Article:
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Consequences of inaction can only take greater toll



The Government announced its €125bn Climate Action Plan yesterday. Stock image

The Government announced its €125bn Climate Action Plan yesterday. Stock image

The Government announced its €125bn Climate Action Plan yesterday. Stock image

Plans can reasonably be regarded as merely good intentions unless there is clarity on how to act on them. Governments have spoken volubly of their ambitions and aspirations to combat climate change, but very little of the verbiage translated into movement. There is little to convince that the new €125bn Climate Action Plan can redress the balance.

How many climate conferences have opened with Einstein’s words that the world will not evolve past its current state of crisis by using the same thinking that created the situation? It is no longer new thinking, but new urgency that is required. We know what we have to do; it is when we do it that has become so critical.

Philosopher Arthur Schopenhauer argued that all truth passes through three stages. First, it is ridiculed. Second, it is violently opposed. Third, it is accepted as being self-evident. In terms of global warming, we arrived at the third stage some years back. Self-evident or not, the political will or public appetite to rise to the challenge is still absent.

Climate change demands we do things radically differently. Too often politicians still have feared a backlash for doing what is right but unpopular.

However, the consequences and costs of not changing can now only take a greater toll. All seem agreed we have to save our planet, so long as the bill is met on someone else’s watch. This has been the conundrum the Government was attempting to grapple with, but it looks as if it has been confounded once again.

The fault is not in the boldness of the measures but in the timescales and lack of clarity as to how they might be delivered.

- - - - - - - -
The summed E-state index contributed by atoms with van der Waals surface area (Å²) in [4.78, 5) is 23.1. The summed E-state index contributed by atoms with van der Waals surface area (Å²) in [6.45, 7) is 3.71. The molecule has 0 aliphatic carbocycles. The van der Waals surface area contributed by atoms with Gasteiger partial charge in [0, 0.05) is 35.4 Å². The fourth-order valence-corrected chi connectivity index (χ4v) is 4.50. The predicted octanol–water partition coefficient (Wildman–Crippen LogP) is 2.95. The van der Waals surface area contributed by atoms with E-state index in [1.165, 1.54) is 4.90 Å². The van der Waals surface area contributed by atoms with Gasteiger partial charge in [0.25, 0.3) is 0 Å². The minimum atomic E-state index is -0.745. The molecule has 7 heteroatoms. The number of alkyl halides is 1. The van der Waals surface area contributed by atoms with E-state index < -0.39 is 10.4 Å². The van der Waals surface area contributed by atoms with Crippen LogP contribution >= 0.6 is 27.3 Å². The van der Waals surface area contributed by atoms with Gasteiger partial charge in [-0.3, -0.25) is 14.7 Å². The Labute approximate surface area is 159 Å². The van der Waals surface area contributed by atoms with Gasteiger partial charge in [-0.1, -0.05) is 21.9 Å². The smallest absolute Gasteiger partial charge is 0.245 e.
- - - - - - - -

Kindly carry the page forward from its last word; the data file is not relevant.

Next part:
New low-cost loan schemes to retrofit homes, tax incentives and a plan to increase renewable electricity by 80pc are all central to proposals. People will embrace measures providing they are enabled to do so. But they must also be deliverable. If – as is demanded – hundreds of thousands of homeowners are to invest in decarbonising and making their properties more efficient, they are going to need immediate and easy access to finance.

A much bigger retrofit sector will also have to be developed in record time to facilitate this.

So, how we will conjure up about 75,000 B2-equivalent home upgrades annually from 2026 to 2030 to hit the target of 500,000 retrofits will have to be taken on trust.

Our past negligence has left us with a gigantically tall order. Nonetheless, we needed more specifics on how these ambitions might be met. Our lives are going to have to change unrecognisably.

On transport, the plan envisages a cut of between 42pc and 50pc. Agriculture, energy and industry must also be transformed. The aim is to reduce emissions by 51pc by 2030. Easy to say. But as the Irish Congress of Trade Unions has said, the plan will be judged on its “capacity to deliver a genuine Just Transition across the economy and society”. Ordinarily, meeting targets merely demands management. But only leadership, fairness and affordability will ensure the widespread acceptance so desperately needed.

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